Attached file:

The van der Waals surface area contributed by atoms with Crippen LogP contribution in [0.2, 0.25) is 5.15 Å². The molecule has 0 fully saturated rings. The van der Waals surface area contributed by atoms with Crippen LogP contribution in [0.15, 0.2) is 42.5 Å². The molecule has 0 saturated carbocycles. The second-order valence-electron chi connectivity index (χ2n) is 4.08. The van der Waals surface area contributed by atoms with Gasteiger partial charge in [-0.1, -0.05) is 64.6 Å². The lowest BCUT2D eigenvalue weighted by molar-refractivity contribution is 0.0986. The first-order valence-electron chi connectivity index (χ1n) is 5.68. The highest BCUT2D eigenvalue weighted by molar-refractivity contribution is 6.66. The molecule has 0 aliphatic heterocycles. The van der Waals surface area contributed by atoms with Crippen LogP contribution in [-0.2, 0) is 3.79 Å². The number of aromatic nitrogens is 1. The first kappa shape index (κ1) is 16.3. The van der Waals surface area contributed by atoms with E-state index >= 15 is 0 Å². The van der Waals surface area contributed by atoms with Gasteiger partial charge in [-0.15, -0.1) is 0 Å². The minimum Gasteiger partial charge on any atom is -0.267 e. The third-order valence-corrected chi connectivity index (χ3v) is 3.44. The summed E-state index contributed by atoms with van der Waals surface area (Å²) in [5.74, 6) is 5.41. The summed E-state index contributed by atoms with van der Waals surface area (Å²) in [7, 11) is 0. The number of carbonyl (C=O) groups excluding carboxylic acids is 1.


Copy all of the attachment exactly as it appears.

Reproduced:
The van der Waals surface area contributed by atoms with Crippen LogP contribution in [0.2, 0.25) is 5.15 Å². The molecule has 0 fully saturated rings. The van der Waals surface area contributed by atoms with Crippen LogP contribution in [0.15, 0.2) is 42.5 Å². The molecule has 0 saturated carbocycles. The second-order valence-electron chi connectivity index (χ2n) is 4.08. The van der Waals surface area contributed by atoms with Gasteiger partial charge in [-0.1, -0.05) is 64.6 Å². The lowest BCUT2D eigenvalue weighted by molar-refractivity contribution is 0.0986. The first-order valence-electron chi connectivity index (χ1n) is 5.68. The highest BCUT2D eigenvalue weighted by molar-refractivity contribution is 6.66. The molecule has 0 aliphatic heterocycles. The van der Waals surface area contributed by atoms with Crippen LogP contribution in [-0.2, 0) is 3.79 Å². The number of aromatic nitrogens is 1. The first kappa shape index (κ1) is 16.3. The van der Waals surface area contributed by atoms with E-state index >= 15 is 0 Å². The van der Waals surface area contributed by atoms with Gasteiger partial charge in [-0.15, -0.1) is 0 Å². The minimum Gasteiger partial charge on any atom is -0.267 e. The third-order valence-corrected chi connectivity index (χ3v) is 3.44. The summed E-state index contributed by atoms with van der Waals surface area (Å²) in [5.74, 6) is 5.41. The summed E-state index contributed by atoms with van der Waals surface area (Å²) in [7, 11) is 0. The number of carbonyl (C=O) groups excluding carboxylic acids is 1.